>>> +    if (ret < 0) {
>>> +        dev_err(&priv->vdev->dev,
>>> +            "virtqueue_add_outbuf() failed: %d\n", ret);
>>> +        goto out;
>>
>> So except for the error log, the failure is silently ignored by the
>> caller. Is this intended?
> ups, I've forgotten the error handling in the caller. fixed in v3.
>
>>> +static int virtio_gpio_req(struct virtio_gpio_priv *priv, int type,
>>> +               int pin, int value)
>>> +{
>>> +    struct virtio_gpio_event *ev
>>> +        = kzalloc(&priv->vdev->dev, sizeof(struct virtio_gpio_event),
>>> +              GFP_KERNEL);
>>> +
>>> +    if (!ev)
>>> +        return -ENOMEM;
>>> +
>>> +    clear_event(priv, type);
>>> +    virtio_gpio_xmit(priv, type, pin, value, ev);
>>> +    wait_event_interruptible(priv->waitq, check_event(priv, type));
>>
>> If I read the code correctly, this expects there will be at most a
>> single type of event that can be processed at the same time. E.g can
>> upper layer want to read from different lines in parallel? If yes, we
>> need to deal with that.
> @Linus @Bartosz: can that happen or does gpio subsys already serialize
> requests ?
>
> Initially, I tried to protect it by spinlock (so, only one request may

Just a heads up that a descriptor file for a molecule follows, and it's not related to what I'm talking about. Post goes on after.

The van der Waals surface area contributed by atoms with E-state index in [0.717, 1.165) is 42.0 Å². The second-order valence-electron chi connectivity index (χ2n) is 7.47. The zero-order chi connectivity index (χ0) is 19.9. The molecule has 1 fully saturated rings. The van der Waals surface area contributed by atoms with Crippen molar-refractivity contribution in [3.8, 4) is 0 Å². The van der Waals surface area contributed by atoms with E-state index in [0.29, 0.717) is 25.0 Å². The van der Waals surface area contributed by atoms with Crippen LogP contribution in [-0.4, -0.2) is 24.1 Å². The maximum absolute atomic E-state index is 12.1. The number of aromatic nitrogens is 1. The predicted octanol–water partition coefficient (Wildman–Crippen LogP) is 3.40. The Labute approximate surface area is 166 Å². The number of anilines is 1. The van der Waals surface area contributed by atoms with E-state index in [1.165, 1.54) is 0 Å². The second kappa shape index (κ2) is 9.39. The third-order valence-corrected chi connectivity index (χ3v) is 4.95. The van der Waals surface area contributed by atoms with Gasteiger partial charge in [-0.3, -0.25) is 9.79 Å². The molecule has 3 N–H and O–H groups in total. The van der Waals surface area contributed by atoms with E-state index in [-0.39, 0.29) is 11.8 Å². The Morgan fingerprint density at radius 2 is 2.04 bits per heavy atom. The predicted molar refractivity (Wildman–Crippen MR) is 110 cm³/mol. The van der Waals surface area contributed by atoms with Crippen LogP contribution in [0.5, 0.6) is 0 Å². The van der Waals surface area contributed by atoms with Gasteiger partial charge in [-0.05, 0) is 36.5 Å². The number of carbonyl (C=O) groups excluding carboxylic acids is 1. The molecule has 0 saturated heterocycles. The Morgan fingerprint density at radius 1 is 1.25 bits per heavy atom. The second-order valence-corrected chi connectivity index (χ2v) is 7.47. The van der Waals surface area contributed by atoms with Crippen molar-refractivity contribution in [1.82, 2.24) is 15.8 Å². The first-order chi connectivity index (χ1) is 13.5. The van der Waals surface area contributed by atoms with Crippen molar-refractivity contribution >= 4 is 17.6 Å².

> run at a time, other calls just wait until the first is finished), but
> it crashed when gpio cdev registration calls into the driver (fetches
> the status) while still in bootup.
>
> Don't recall the exact error anymore, but something like an
> inconsistency in the spinlock calls.
>
> Did I just use the wrong type of lock ?


I'm not sure since I am not familiar with GPIO. But a question is, if at 
most one request is allowed, I'm not sure virtio is the best choice here 
since we don't even need a queue(virtqueue) here.


>
>>> +static void virtio_gpio_data_rx(struct virtqueue *vq)
>>> +{
>>> +    struct virtio_gpio_priv *priv = vq->vdev->priv;
>>> +    void *data;
>>> +    unsigned int len;
>>> +    struct virtio_gpio_event *ev;
>>> +
>>> +    data = virtqueue_get_buf(priv->vq_rx, &len);
>>> +    if (!data || !len) {
>>> +        dev_warn(&vq->vdev->dev, "RX received no data ! %d\n", len);
>>> +        return;
>>> +    }
>>> +
>>> +    ev = data;
>>> +    WARN_ON(data != &priv->rcv_buf);
>>> +
>>> +    memcpy(&priv->last, &priv->rcv_buf, sizeof(struct
>>> virtio_gpio_event));
>>> +
>>> +    switch (ev->type) {
>>> +    case VIRTIO_GPIO_EV_HOST_LEVEL:
>>> +        virtio_gpio_signal(priv, ev->type, ev->pin, ev->value);
>>> +        break;
>>> +    default:
>>> +        wakeup_event(priv, ev->type & ~VIRTIO_GPIO_EV_REPLY);
>>
>> This looks suspicious, it looks to me what is done here is, consider we
>> want to do VIRTIO_GPIO_EV_GUEST_SET_VALUE
>>